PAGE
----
December 6, 2022 | Policy Brief

Biden Must Act to Prevent a Turkish Attack on US Partners in Northern Syria

December 6, 2022 | Policy Brief

Biden Must Act to Prevent a Turkish Attack on US Partners in Northern Syria

Following a barrage of air strikes against Kurdish targets in northern Syria, the Turkish government has vowed to follow up with a ground campaign against the Syrian-Kurdish People’s Protection Units (YPG), which make up the bulk of the U.S.-aligned Syrian Defense Forces (SDF). Such a move could not only destabilize the already troubled region but also result in SDF forces suspending their fight against the remnants of the Islamic State in order to repel the Turkish attack.

In the aftermath of a deadly terrorist attack in Istanbul, which left six dead and over 80 injured on November 13, Ankara blamed the YPG, an offshoot of the Kurdistan Workers Party (PKK), which both the United States and Turkey consider to be a terrorist organization. Ankara claims the alleged bomber, Alham Albashir, is a card-carrying member of the YPG. While maintaining close relations with the PKK, the YPG has been a staunch ally in the U.S.-led campaign against the Islamic State, and there have been no documented YPG attacks inside Turkey.

Although the PKK and YPG have strenuously denied any involvement in the Istanbul attack, Ankara swiftly moved to carry out bombing raids and drone strikes in northern Syria, resulting in numerous civilian casualties. Meanwhile, presidential spokesman Ibrahim Kalin has said that Ankara’s ground campaign could come “tomorrow, next week or anytime.” Blaming the YPG could increase nationalist support for Turkish President Recep Tayyip Erdogan in his bid for a third term.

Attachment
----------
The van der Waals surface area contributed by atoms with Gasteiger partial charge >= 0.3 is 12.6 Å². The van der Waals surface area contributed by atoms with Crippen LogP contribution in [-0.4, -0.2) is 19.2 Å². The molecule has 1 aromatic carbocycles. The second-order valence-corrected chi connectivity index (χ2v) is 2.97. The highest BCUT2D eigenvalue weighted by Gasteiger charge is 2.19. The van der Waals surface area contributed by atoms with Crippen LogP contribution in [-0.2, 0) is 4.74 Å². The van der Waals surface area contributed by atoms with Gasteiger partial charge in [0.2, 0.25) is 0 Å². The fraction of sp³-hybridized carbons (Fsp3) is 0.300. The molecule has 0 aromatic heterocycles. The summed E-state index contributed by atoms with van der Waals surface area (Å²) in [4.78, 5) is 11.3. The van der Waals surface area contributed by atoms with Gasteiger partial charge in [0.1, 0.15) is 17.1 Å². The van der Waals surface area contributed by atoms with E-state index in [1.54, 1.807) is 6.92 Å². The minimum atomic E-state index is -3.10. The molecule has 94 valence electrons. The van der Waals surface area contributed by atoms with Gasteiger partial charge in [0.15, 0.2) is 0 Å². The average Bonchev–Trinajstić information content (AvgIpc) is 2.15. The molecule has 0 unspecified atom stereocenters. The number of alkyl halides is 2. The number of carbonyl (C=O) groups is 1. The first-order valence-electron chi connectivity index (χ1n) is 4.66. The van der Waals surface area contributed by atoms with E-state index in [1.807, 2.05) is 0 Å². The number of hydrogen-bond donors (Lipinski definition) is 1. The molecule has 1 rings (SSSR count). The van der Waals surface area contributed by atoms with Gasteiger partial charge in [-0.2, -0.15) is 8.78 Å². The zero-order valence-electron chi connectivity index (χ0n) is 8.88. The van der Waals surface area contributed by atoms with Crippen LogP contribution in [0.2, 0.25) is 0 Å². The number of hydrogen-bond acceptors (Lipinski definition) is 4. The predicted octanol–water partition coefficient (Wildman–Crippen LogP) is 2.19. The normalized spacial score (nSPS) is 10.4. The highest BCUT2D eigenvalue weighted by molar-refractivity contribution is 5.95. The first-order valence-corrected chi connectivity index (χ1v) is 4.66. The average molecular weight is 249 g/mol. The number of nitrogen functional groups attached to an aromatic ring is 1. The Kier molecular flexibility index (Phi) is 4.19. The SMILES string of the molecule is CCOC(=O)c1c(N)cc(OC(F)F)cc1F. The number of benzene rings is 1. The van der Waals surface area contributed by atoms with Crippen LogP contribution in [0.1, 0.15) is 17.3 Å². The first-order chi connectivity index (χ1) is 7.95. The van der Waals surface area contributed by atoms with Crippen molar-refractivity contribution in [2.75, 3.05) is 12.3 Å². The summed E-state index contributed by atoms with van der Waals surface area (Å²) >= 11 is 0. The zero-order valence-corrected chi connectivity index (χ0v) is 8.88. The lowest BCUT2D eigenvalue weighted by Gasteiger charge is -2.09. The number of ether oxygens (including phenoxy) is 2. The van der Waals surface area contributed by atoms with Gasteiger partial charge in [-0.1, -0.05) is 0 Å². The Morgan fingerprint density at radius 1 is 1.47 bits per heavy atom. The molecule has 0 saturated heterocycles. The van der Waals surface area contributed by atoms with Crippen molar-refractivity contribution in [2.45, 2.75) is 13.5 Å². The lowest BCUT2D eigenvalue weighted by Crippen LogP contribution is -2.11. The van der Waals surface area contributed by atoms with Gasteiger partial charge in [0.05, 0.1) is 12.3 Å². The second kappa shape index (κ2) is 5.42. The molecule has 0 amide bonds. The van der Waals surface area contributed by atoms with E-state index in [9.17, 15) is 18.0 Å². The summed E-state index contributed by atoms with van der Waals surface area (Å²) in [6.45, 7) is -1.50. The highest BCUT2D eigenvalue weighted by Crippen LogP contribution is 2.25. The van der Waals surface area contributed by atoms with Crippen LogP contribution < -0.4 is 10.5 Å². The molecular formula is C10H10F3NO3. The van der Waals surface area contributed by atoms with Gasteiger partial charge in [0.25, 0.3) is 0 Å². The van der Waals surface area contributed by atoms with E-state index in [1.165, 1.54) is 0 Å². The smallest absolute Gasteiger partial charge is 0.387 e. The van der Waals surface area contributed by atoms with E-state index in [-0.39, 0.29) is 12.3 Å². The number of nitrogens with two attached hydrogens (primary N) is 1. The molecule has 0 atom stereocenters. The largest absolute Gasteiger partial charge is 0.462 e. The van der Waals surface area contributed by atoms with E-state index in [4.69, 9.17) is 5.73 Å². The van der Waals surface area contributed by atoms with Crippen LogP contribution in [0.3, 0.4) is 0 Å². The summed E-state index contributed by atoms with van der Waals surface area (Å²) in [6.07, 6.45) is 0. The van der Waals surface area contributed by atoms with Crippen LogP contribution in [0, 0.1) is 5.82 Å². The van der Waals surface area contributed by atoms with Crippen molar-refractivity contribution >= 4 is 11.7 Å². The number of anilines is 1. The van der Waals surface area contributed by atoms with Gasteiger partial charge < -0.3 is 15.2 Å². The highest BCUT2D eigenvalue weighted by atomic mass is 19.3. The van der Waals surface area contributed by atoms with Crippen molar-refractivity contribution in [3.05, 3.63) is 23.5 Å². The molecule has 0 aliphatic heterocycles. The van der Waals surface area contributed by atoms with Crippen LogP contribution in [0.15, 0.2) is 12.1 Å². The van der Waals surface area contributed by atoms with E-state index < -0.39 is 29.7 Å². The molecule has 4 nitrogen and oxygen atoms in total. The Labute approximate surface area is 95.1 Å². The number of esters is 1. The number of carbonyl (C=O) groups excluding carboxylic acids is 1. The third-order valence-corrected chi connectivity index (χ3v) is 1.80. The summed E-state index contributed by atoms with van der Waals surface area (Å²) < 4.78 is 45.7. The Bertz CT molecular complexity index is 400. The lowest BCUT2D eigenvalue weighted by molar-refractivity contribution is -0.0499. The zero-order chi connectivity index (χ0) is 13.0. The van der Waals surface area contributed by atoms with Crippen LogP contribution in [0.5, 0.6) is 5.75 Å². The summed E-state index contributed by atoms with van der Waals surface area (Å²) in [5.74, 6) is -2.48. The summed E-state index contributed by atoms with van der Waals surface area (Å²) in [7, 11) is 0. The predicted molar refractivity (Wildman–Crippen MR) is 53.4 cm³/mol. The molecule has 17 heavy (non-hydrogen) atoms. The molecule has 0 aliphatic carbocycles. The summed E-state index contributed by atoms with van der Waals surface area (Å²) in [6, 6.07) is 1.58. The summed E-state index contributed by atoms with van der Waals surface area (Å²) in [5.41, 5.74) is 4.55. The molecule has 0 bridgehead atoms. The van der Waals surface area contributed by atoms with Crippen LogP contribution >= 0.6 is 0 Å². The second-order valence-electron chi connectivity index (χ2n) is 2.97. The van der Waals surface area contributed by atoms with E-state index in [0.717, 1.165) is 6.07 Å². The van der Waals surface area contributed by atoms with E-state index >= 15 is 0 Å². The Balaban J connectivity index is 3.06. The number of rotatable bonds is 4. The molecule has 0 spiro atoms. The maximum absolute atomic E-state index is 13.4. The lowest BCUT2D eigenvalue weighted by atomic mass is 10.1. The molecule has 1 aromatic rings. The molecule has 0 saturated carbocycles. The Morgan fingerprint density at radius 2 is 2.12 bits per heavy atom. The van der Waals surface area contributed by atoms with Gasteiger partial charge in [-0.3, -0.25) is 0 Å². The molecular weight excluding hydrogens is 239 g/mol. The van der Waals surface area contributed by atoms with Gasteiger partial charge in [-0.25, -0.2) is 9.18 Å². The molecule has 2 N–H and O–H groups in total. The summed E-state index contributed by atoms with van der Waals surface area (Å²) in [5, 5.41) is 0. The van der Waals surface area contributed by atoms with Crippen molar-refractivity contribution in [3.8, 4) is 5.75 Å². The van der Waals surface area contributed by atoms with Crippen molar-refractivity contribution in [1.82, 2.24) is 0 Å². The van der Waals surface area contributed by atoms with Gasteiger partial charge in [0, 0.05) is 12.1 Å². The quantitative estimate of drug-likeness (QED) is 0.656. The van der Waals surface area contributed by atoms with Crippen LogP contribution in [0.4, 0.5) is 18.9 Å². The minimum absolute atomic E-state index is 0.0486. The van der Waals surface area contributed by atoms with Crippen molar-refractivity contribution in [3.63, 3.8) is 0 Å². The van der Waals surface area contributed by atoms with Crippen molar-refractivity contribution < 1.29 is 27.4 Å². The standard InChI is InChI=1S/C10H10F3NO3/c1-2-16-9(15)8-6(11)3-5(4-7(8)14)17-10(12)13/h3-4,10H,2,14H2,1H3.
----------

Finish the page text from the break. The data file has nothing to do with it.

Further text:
In the event of a ground campaign, YPG forces will have to divert their attention away from operations against ISIS, possibly providing an opportunity for the terrorist organization to regroup. The Turkish attack could also imperil the security of the Al-Sana prison camp, which holds thousands of ISIS prisoners.

Although Washington opposes any military action in Syria, Erdogan could bypass American objections by convincing President Bashar al-Assad to greenlight the operation. This assumes Turkey could gain approval from Moscow, the dominant state actor in Syria. In return, Ankara would likely agree to recognize the Assad regime, withdraw its forces from Syria, and tacitly agree that its initial campaign to undermine and topple the Assad regime has failed.

The commander of the SDF, Mazloum Abdi, is concerned that Washington may not make a concerted effort to prevent a Turkish attack because of Turkey’s role in providing Ukrainian forces with military drones and facilitating grain shipments to Ukraine across the Black Sea. The White House also wants Turkey to ratify Finland and Sweden’s NATO membership bids, which the alliance must approve unanimously. Tellingly, the United States has evacuated all civilian staff from Syria to Erbil in northern Iraq. The State Department has declined to offer any clarity as to what the U.S. position would be in the event of a Turkish invasion.

To deter any reckless action, President Joe Biden should personally inform Erdogan that a ground campaign targeting the SDF will not be tolerated. There is already an executive order authorizing sanctions against Turkey if it “undermines the campaign to defeat the Islamic State.” Biden should make clear he is prepared to use it. Biden can also have U.S. service members continue to participate in joint patrols with the SDF, displaying U.S. flags and banners on vehicles. Additionally, the United States can make it absolutely clear to Turkey that F-16 sales, for which Turkey has long petitioned Washington, will be off the table in the event Ankara does not comply. While Turkey’s continued support of allied initiatives in the Ukrainian conflict is highly valued, that support should not be a license for aggression on other fronts.

Sinan Ciddi is a non-resident senior fellow at the Foundation for Defense of Democracies (FDD), where he contributes to FDD’s Turkey Program and Center on Military and Political Power (CMPP). For more analysis from Sinan, the Turkey Program, and CMPP, please subscribe HERE. Follow Sinan on Twitter @SinanCiddi. Follow FDD on Twitter @FDD and @FDD_CMPP. FDD is a Washington, DC-based, nonpartisan research institute focused on national security and foreign policy.


Military and Political Power Syria Turkey U.S. Defense Policy and Strategy